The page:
This year, though, before the reserves have been announced and long before the league has officially announced anything about the dunk contest, three of the four contestants in this year’s event have apparently already accepted league invitations,according to Adrian Wojnarowski of Yahoo! Sports. They include Milwaukee’s Giannis Antetokounmpo, Orlando’s Victor Oladipo and Brooklyn’s Mason Plumlee.
These selections are in tune with the NBA’s recent trend of tagging young, burgeoning stars to dunk, mostly because the more prestigious dunkers (and stars) haven’t been interested in doing the event for years.
Rudy Gobert is Ahead of Schedule
By Alex Kennedy
The 2013 NBA Draft Combine in Chicago was supposed to provide NBA reporters their first opportunity to talk to French big man prospect Rudy Gobert. There was just one problem – they weren’t that interested. Gobert spent most of his media session sitting alone at his designated table.
The horde of reporters surrounded the draft’s other big men prospects such as Nerlens Noel and Cody Zeller, who were far more recognizable since they had starred at top college programs and appeared on national television. Gobert entered the draft largely unknown after playing in France for the Cholet Basket club. When people spot Gobert, they often stare since he’s 7’2 with a 7’8.5 wingspan and 9’7 standing reach. This is understandable, as Gobert looks like an NBA 2K created player who was set to the maximum dimensions and then somehow found a way to escape the video game and enter the real world. Even still, the reporters barely seemed to notice him.
NBA Trade Deadline Watch: Southeast Division
By Cody Taylor
The NBA season is quickly headed toward the unofficial halfway point with the All-Star break just around the corner. As teams meet up at the midseason classic, trade talks could intensify with representatives from every team in New York for the All-Star festivities. By this point of the season, most teams have figured out if they’re looking to buy or sell at the deadline and will begin to work the phones accordingly.
Basketball Insiders will be running a new series this week that looks at each division and what those teams could do as the trade deadline looms. The Southeast Division is home to some teams that will likely be very active near the deadline, as well as a couple of teams could be staying relatively quiet. Listed under each team will be players on expiring deals, potential expiring deals and players that could be shopped.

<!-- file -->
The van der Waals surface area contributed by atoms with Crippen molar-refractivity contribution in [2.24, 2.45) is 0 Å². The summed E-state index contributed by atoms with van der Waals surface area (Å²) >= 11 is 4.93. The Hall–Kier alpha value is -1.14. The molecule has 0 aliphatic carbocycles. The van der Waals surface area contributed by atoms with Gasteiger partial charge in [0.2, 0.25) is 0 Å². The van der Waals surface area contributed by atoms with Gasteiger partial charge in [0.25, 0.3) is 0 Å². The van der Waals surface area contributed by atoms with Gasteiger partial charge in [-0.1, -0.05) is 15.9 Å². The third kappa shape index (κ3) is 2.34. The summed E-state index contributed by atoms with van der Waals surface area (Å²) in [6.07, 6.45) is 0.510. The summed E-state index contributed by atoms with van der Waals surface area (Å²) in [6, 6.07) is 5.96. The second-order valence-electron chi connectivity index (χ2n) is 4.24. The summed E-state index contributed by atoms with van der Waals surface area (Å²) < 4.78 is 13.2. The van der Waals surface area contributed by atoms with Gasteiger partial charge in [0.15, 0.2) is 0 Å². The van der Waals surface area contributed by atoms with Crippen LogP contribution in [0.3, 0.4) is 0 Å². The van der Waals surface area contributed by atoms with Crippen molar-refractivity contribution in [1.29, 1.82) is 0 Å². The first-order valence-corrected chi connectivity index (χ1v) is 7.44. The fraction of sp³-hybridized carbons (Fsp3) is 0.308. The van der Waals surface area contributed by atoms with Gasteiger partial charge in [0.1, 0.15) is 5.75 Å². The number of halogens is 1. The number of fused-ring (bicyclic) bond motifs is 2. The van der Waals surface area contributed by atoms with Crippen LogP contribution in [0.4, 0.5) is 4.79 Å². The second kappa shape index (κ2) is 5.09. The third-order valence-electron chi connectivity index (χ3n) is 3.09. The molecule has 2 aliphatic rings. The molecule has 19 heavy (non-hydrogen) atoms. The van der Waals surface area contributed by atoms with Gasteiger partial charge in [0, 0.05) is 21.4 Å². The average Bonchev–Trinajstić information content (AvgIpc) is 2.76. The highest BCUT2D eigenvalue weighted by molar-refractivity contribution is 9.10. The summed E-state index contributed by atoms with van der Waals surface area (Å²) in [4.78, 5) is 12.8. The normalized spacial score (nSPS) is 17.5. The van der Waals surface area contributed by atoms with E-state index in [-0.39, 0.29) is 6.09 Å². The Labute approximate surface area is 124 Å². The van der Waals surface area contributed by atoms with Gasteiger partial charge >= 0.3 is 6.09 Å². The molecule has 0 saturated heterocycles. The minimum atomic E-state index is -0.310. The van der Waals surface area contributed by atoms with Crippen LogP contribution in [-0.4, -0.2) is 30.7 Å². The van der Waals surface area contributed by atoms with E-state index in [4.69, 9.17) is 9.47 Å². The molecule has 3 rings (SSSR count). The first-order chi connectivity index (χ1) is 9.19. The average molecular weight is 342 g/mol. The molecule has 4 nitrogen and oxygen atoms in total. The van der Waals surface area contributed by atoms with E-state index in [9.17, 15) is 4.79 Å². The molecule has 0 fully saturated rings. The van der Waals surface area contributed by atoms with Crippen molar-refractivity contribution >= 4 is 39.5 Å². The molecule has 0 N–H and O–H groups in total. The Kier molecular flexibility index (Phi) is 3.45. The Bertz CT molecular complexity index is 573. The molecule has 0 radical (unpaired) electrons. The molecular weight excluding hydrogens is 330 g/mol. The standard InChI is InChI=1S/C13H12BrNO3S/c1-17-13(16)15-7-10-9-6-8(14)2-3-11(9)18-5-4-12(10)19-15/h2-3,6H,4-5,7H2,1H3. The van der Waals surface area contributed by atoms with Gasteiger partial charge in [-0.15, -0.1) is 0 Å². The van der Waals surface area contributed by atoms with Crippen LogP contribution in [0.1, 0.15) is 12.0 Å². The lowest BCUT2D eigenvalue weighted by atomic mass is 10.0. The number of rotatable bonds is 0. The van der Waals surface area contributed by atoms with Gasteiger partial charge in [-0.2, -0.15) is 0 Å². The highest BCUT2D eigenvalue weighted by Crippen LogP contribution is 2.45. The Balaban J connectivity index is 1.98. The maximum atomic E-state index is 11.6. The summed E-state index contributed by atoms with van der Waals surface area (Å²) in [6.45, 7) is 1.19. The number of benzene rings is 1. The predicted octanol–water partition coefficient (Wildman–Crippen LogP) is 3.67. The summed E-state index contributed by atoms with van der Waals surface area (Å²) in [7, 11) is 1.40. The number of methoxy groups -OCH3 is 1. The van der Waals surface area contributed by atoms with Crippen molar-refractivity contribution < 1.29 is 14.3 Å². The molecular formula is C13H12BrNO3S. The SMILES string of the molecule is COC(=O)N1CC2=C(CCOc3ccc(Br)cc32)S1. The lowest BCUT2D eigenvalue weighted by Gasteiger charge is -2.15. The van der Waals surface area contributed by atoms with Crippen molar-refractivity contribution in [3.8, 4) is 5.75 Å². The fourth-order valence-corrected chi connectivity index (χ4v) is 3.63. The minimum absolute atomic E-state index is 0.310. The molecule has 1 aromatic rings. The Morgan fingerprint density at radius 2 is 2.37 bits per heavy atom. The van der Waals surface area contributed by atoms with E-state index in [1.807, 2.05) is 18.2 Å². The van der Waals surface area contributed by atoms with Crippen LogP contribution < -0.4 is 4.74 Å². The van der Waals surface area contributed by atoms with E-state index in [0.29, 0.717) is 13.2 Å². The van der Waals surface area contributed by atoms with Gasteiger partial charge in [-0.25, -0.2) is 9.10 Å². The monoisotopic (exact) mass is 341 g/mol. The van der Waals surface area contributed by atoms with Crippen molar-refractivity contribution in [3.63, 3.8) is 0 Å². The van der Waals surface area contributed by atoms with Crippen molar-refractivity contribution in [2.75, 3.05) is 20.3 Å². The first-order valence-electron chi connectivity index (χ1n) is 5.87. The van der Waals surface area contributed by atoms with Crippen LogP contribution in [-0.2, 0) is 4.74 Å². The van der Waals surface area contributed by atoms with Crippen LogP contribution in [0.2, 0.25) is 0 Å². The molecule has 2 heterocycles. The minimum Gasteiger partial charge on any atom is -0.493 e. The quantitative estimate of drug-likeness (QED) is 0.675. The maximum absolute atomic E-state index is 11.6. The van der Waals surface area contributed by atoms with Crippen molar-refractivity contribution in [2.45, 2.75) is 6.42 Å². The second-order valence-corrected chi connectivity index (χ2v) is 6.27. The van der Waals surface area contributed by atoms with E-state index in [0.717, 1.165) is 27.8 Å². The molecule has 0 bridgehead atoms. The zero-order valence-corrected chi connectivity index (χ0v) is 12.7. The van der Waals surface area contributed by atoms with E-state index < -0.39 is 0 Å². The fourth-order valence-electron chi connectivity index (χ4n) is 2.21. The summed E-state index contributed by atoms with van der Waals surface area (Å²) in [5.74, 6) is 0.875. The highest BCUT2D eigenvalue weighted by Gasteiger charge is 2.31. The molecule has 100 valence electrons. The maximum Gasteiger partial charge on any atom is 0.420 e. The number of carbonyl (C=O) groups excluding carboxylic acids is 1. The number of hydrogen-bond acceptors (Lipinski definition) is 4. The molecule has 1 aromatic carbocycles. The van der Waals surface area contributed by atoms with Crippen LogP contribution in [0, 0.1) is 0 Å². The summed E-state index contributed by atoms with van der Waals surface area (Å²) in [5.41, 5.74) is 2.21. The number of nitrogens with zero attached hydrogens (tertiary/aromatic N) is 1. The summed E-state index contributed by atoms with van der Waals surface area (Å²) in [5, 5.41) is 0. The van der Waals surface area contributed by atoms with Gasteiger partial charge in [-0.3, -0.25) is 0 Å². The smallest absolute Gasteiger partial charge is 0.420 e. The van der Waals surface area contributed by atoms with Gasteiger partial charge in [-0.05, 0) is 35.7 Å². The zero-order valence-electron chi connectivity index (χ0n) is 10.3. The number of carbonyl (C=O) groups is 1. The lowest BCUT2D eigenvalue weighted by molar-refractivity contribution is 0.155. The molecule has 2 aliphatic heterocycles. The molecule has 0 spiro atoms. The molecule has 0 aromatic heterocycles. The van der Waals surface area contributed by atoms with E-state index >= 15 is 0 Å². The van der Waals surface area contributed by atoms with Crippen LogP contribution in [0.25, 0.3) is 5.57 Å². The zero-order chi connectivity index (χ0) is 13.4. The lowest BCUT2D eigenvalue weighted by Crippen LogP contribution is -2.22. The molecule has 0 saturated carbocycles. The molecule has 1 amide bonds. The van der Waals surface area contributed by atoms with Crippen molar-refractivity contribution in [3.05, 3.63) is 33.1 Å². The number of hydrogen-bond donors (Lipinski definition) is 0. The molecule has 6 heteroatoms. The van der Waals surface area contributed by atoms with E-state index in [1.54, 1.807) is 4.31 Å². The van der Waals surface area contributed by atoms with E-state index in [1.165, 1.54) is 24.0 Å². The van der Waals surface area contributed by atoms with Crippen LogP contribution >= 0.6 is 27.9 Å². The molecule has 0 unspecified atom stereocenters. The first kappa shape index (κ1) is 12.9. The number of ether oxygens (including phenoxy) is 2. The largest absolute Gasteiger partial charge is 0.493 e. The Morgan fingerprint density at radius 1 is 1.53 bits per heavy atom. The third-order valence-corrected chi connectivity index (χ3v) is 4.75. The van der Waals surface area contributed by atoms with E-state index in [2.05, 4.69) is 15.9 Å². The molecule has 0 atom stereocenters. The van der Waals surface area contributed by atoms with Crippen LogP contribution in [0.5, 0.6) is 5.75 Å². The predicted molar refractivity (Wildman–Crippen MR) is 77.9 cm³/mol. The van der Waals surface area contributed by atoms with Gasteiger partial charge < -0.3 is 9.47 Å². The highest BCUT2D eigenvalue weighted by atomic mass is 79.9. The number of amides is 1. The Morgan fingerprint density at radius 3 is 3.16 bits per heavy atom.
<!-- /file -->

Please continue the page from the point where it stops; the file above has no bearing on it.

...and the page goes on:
The Real NBA All-Star Team: The East
By Nate Duncan
With the All-Star reserves to be announced on Thursday, the annual controversy over the rosters is about to be in full swing. But the game itself is an exhibition with little intensity until the final few minutes. All-Star selections serve their purpose of commemorating the best players of a given (half) season and allowing fans to see their favorite players. But what if there were something really at stake? What would the best possible real team assembled from each conference look like?
While it may seem overly simplistic, the philosophy of team-building can be summarized in a similar but more detailed version of the team ratings on a video game. A team should be constructed not merely to get as many of the best players on one squad, but so that the overall roster (and best lineups) get as close to the maximum on all the possible elements of team quality as possible.
Those key elements, in as much brevity as possible:
Kendrick Perkins Addresses Trade Rumors
By Lang Greene
This is a critical time for the Oklahoma City Thunder franchise. The summer of 2016, when reigning league MVP Kevin Durant will become a free agent, has started to become a daily headline that leads to rumors and speculation. All-Star guard Russell Westbrook and defensive minded forward Serge Ibaka both hit the free agency market the following summer.
The Thunder’s core may be young in years, but the clock is undoubtedly ticking on the team’s championship window.
With pressure mounting, the Thunder’s front office has been extremely active in trying to make a push to get the team back among the league’s elite. The franchise acquired shooting guard Dion Waiters from Cleveland in a three-team deal in early January and were recently rumored to be in discussions to add former All-Star center Brook Lopez in a separate deal with Brooklyn, which fell apart for now. Our Alex Kennedy reports that the Thunder have been one of the most aggressive teams in trade talks lately, so don’t be surprised if more moves are coming
NBA Trade Deadline Watch: Northwest Division
By Jesse Blancarte
Today we continue our coverage of each NBA Division as the trade deadline approaches. On Monday, our Cody Taylor thoroughly covered the Southeast Division, which you can read here. Now we take a look at the Northwest Division, which features two teams looking to make a deep postseason run, two teams that may soon offload their veterans to secure young players and other assets, and another team with a young core that is more concerned with the internal player development of its young players and its long-term future than winning games this season.